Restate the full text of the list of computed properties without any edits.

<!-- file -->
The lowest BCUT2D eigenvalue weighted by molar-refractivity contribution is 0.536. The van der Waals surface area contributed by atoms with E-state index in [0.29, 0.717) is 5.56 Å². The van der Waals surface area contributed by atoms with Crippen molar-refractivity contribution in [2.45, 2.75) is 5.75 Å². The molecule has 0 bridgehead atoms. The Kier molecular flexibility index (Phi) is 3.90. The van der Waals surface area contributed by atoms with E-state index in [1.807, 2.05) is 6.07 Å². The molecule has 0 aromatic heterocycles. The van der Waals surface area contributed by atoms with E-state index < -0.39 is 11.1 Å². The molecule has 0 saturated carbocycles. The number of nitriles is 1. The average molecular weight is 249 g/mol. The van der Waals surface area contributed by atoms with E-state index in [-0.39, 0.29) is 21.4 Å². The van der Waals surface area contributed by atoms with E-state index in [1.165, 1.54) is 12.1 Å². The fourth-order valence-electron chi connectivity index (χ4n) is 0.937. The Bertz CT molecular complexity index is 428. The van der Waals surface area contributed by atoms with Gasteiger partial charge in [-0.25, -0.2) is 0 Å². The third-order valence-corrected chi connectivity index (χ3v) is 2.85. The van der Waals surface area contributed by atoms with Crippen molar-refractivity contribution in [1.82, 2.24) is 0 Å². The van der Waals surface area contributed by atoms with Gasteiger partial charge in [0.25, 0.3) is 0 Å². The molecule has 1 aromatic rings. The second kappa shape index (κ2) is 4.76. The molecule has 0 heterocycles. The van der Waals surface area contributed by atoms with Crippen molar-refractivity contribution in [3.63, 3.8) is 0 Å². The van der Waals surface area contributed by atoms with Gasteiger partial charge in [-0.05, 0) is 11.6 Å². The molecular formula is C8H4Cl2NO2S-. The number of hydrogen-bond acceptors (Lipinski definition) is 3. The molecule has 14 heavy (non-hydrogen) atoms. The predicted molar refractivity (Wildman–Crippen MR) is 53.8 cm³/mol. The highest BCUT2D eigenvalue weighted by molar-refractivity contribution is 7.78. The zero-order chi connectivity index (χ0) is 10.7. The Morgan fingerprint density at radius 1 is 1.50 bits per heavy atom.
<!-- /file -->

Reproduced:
The lowest BCUT2D eigenvalue weighted by molar-refractivity contribution is 0.536. The van der Waals surface area contributed by atoms with E-state index in [0.29, 0.717) is 5.56 Å². The van der Waals surface area contributed by atoms with Crippen molar-refractivity contribution in [2.45, 2.75) is 5.75 Å². The molecule has 0 bridgehead atoms. The Kier molecular flexibility index (Phi) is 3.90. The van der Waals surface area contributed by atoms with E-state index in [1.807, 2.05) is 6.07 Å². The molecule has 0 aromatic heterocycles. The van der Waals surface area contributed by atoms with E-state index < -0.39 is 11.1 Å². The molecule has 0 saturated carbocycles. The number of nitriles is 1. The average molecular weight is 249 g/mol. The van der Waals surface area contributed by atoms with E-state index in [-0.39, 0.29) is 21.4 Å². The van der Waals surface area contributed by atoms with E-state index in [1.165, 1.54) is 12.1 Å². The fourth-order valence-electron chi connectivity index (χ4n) is 0.937. The Bertz CT molecular complexity index is 428. The van der Waals surface area contributed by atoms with Gasteiger partial charge in [-0.25, -0.2) is 0 Å². The third-order valence-corrected chi connectivity index (χ3v) is 2.85. The van der Waals surface area contributed by atoms with Crippen molar-refractivity contribution in [1.82, 2.24) is 0 Å². The van der Waals surface area contributed by atoms with Gasteiger partial charge in [0.25, 0.3) is 0 Å². The molecule has 1 aromatic rings. The second kappa shape index (κ2) is 4.76. The molecule has 0 heterocycles. The van der Waals surface area contributed by atoms with Crippen molar-refractivity contribution in [3.63, 3.8) is 0 Å². The van der Waals surface area contributed by atoms with Gasteiger partial charge in [-0.05, 0) is 11.6 Å². The molecular formula is C8H4Cl2NO2S-. The number of hydrogen-bond acceptors (Lipinski definition) is 3. The molecule has 14 heavy (non-hydrogen) atoms. The predicted molar refractivity (Wildman–Crippen MR) is 53.8 cm³/mol. The highest BCUT2D eigenvalue weighted by molar-refractivity contribution is 7.78. The zero-order chi connectivity index (χ0) is 10.7. The Morgan fingerprint density at radius 1 is 1.50 bits per heavy atom.